Planning your planting

If you haven’t done so already, take time to plan what you will grow and where you will grow it in the coming spring and summer season. It helps to sit down with pen and paper, if you don’t get it all right first time round its easier to rub things out rather than having to dig them up! Sort out the tall growers like climbing beans and sunflowers from the shorter sun-lovers like bush beans, carrots and beetroot. Plan your planting structure so that it works for both the heavy producing slow growers like tomatoes and aubergines as well speedy catch crops such as lettuce, radish, rocket and basil that can grow and mature quickly around them.

Remember to group your plants into their relevant families if you are doing a crop rotation scheme.

Differing plant groups attract specific pests and are susceptible to certain diseases, they also utilize specific nutrients and benefit from the right soil conditions.  If crops are grown in the same place year after year then the nutrients required by those plants can be used up – leaving soil spent - and the pests and diseases that attack them can start to find a permanent home. As a result, plants become weaker and yields drop until crops ultimately fail altogether.

The idea behind rotating crops is to prevent this build up of pests and diseases in any given part of your garden and to make sustainable use of nutrients in the soil. Crops are grouped together according to preferred soil type, required nutrients and the types of pests and diseases that threaten them. These groups are kept together and
moved to a different bed or planting area with each new season which helps to keep the garden productive.

Encourage birds

Native birds as well as thrushes, blackbirds, sparrows, finches etc are an important part of any garden’s diverse and sustainable ecosystem. We should encourage them because they need good habitat and they enrich our lives with song, display and company. Birds are also a key part of keeping a food garden healthy and productive. They prey on slugs, snails, caterpillars, aphids – generally without trashing crops - and this relieves pressure on plants.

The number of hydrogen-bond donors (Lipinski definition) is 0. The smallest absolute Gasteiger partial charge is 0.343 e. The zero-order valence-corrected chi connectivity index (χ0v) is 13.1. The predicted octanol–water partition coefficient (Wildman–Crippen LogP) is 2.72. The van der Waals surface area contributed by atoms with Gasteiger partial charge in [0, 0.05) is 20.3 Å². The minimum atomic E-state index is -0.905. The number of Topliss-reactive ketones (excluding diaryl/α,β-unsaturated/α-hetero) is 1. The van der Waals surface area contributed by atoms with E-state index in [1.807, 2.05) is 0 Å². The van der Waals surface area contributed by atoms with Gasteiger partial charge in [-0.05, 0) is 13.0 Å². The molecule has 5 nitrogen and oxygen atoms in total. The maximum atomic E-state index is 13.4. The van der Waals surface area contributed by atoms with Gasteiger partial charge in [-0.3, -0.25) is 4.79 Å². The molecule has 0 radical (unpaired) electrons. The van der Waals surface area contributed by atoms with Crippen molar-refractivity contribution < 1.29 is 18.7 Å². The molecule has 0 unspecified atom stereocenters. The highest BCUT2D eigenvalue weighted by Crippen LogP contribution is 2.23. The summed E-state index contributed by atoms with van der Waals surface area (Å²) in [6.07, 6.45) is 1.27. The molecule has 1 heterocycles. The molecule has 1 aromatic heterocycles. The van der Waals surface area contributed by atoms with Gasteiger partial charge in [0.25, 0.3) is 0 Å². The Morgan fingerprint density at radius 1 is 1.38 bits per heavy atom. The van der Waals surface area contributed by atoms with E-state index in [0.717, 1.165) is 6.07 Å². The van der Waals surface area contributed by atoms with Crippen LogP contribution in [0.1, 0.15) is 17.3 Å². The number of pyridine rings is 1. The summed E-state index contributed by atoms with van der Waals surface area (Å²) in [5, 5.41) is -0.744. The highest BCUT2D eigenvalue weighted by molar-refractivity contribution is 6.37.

To attract birds into your garden put out the odd apple, handful of grains or oats on a table to encourage rather than fully feed them. Their appetites are what you want so they’ll go hunt for slugs and snails. Bird baths are also a great bird attraction, keep them filled with fresh water in dry spells. Thrushes in particular love to bash snails on hard surfaces so place a few flat rocks around and they will reward you with smashed and empty snail shells. Grow sunflowers and allow plants like parsley to set seed – this will be an important autumnal boost.

It’s true that birds will sometimes uproot pea seedlings, pull up newly-planted garlic cloves and they do sometimes have a bit of a ‘root around’ in soil – though they are probably after slug eggs, small snails and caterpillars. Try and see this as behaviour that can be tolerated - after all they do a huge amount for us. If anything gets too destructive you can use mesh and cloches to protect vulnerable plants and succulent fruits. If you do cover crops with mesh, leave some produce for the birds when you have satisfied yourself with your own harvest.

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Plant Protection

Seedlings in trays and punnets should be protected from the worst of the late winter weather in a cold frame, on a greenhouse shelf or a sunny windowsill. Its not just frosts but heavy showers can also decimate a tray of young plants.